Sunday, July 22, 2018

Detroit Institute of Arts

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   Like most art museums in large cities the Detroit Institute of Arts was started by a few local citizens. Major contributors of money and art included the Dodges, Firestones, Fords, and Scripps. The wealth generated by the auto industry allowed them to amass a large and amazing collection creating a museum with over 100 galleries and 66,000 works of art. We visited for four hours and only saw half of it!

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  The museum is accessible.

  Parking where RVs will fit is available on the street. The meters max out at 2 hours but accept more money when the time is up. Museum  42.35914, -83.0652

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Wednesday, July 18, 2018

Heidelberg Project

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  When Artist Tyree Guyton, who grew up on Heidelberg Street in East Detroit, returned to his old neighborhood in 1986 he decided to do something about the abandoned houses and discarded processions. He, his grandfather, and neighborhood children sifted through the rubble. Guyton swept, painted, and arranged. The entire street became an art installation.

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  Not everyone appreciated the effort. Four of the houses were bulldozed by the city. At least 12 houses suffered some damage from arson. Guyson has dismantled pieces as they deteriorated and built new ones so it’s an ever changing project.

   An art house and sculpture garden at the west end of the street are the creations of artist Tim Burke.

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   The sidewalks are rough and in spots the art has taken over a bit. It may be necessary to wheel along the street but there isn’t a lot of traffic.

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  Park on the south side of the street only. Project  42.35856, -83.02166

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Tuesday, July 17, 2018

Detroit Historical Society

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   The museum galleries cover different aspects of Detroit’s history but they are somewhat disjointed and there isn’t an easy flow from one exhibit to the next. City streets are located on the lower level. Early history, the auto industry, and Detroit musicians are on the first floor. The second floor has an underground railroad exhibit and a special exhibit on the 1968 riots.

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   Most of the museum is accessible but some of the sidewalks on the city streets are too narrow. A few exhibits have high thresholds.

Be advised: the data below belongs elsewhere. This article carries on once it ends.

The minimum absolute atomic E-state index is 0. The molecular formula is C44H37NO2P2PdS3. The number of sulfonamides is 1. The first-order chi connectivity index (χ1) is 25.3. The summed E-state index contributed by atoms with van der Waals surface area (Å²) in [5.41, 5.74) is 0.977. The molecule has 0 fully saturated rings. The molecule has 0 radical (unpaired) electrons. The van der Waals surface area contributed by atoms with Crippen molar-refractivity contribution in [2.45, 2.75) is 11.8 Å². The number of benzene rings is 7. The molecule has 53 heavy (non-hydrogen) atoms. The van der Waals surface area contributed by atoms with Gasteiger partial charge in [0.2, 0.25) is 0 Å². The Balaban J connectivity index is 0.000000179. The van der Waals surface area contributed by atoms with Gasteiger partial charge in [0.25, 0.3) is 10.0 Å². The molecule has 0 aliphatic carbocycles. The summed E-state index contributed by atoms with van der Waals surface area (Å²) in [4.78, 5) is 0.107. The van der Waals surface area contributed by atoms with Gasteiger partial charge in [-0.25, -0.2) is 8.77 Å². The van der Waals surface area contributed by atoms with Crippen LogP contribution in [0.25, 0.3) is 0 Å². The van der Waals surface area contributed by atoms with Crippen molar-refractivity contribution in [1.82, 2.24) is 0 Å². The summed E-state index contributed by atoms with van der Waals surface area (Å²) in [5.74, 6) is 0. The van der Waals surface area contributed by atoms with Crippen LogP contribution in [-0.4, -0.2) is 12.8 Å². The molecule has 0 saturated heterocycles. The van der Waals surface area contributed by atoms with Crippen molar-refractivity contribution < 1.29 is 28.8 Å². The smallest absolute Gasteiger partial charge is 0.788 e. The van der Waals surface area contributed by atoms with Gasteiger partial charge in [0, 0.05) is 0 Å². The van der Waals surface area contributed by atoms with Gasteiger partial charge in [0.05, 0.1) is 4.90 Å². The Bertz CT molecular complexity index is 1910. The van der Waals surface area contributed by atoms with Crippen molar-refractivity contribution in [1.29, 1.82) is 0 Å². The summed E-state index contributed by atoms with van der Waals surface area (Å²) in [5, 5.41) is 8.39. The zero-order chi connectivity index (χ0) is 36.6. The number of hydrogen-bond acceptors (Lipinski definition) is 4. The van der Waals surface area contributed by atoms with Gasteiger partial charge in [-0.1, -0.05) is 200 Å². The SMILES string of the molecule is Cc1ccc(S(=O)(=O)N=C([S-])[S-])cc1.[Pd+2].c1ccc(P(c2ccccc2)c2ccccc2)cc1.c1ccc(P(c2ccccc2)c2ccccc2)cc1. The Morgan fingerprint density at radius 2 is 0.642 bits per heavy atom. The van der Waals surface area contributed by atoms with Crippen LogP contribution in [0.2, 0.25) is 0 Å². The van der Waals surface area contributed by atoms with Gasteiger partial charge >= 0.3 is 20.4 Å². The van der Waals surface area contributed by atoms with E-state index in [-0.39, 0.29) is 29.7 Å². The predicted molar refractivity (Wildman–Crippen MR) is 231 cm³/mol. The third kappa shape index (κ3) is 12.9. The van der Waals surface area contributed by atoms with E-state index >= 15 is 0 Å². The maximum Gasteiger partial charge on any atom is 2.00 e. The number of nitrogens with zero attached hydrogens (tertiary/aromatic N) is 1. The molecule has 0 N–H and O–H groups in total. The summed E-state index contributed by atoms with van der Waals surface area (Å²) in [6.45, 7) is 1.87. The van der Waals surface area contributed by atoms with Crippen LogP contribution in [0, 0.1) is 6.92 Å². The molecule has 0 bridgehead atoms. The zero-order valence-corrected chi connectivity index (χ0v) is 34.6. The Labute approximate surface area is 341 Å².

Parking where RVs will fit is available on the street. The meters max out at 2 hours but accept more money when the time is up. Museum 42.35962, -83.06706

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Monday, July 16, 2018

Ford Piquette Avenue Plant

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  The Model T was Henry Ford’s 8th car design. All eight models were assembled at the Piquette Plant but the Model T is the one that changed history. It was designed in a “secret room” on the 3th floor. The Model T was rugged, had a high ground clearance, a flexible frame, and springs that allowed a lot of wheel movement, all helpful characteristics for driving on the often muddy, dirt roads. It was so popular that 15-million were built between 1908 and 1927.

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  Most were not built at the Piquette plant because the company quickly outgrew the building and manufacturing was moved to Highland Park in 1910. Even so the plant played an important role in Ford automobile history. This is where Henry Ford and his men experimented with the assembly line by pulling a chassis on skids until the axels and wheels were installed. Parts were attached as it moved through each work station. It took a few years to perfect but by 1913 a car could be built in 90 minutes. The price of a Model T dropped by more than 50%, making it affordable to almost everyone.

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  Two floors of the factory are filled with early Fords and other Detroit area cars. Take the guided tour or wander around on your own. A short video is shown before the start of each tour. Ford’s office and the “secret room” have been reconstructed on the third floor.